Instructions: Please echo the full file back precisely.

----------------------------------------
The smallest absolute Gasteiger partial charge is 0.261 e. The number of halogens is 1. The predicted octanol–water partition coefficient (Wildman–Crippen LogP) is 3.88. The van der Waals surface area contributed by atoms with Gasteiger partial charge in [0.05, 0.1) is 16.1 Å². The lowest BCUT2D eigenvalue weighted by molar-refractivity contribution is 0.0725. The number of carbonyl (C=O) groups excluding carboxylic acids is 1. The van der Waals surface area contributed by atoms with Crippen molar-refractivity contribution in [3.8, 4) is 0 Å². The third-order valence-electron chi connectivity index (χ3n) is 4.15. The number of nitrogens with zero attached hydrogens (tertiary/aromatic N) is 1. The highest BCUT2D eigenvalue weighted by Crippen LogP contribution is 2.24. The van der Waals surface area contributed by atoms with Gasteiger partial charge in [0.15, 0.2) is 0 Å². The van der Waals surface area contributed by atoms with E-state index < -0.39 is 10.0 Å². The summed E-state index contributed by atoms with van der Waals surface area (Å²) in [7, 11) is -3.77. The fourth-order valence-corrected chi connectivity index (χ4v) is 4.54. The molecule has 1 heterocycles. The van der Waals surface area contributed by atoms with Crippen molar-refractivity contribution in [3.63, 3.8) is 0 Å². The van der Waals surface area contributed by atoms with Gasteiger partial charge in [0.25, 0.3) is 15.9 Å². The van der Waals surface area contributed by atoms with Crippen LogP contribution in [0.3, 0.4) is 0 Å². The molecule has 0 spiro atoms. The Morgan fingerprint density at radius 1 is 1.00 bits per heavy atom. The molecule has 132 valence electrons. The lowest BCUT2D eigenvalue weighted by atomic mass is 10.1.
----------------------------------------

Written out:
The smallest absolute Gasteiger partial charge is 0.261 e. The number of halogens is 1. The predicted octanol–water partition coefficient (Wildman–Crippen LogP) is 3.88. The van der Waals surface area contributed by atoms with Gasteiger partial charge in [0.05, 0.1) is 16.1 Å². The lowest BCUT2D eigenvalue weighted by molar-refractivity contribution is 0.0725. The number of carbonyl (C=O) groups excluding carboxylic acids is 1. The van der Waals surface area contributed by atoms with Crippen molar-refractivity contribution in [3.8, 4) is 0 Å². The third-order valence-electron chi connectivity index (χ3n) is 4.15. The number of nitrogens with zero attached hydrogens (tertiary/aromatic N) is 1. The highest BCUT2D eigenvalue weighted by Crippen LogP contribution is 2.24. The van der Waals surface area contributed by atoms with Gasteiger partial charge in [0.15, 0.2) is 0 Å². The van der Waals surface area contributed by atoms with E-state index < -0.39 is 10.0 Å². The summed E-state index contributed by atoms with van der Waals surface area (Å²) in [7, 11) is -3.77. The fourth-order valence-corrected chi connectivity index (χ4v) is 4.54. The molecule has 1 heterocycles. The van der Waals surface area contributed by atoms with Crippen molar-refractivity contribution in [3.63, 3.8) is 0 Å². The van der Waals surface area contributed by atoms with Gasteiger partial charge in [0.25, 0.3) is 15.9 Å². The van der Waals surface area contributed by atoms with Crippen LogP contribution in [0.3, 0.4) is 0 Å². The molecule has 0 spiro atoms. The Morgan fingerprint density at radius 1 is 1.00 bits per heavy atom. The molecule has 132 valence electrons. The lowest BCUT2D eigenvalue weighted by atomic mass is 10.1.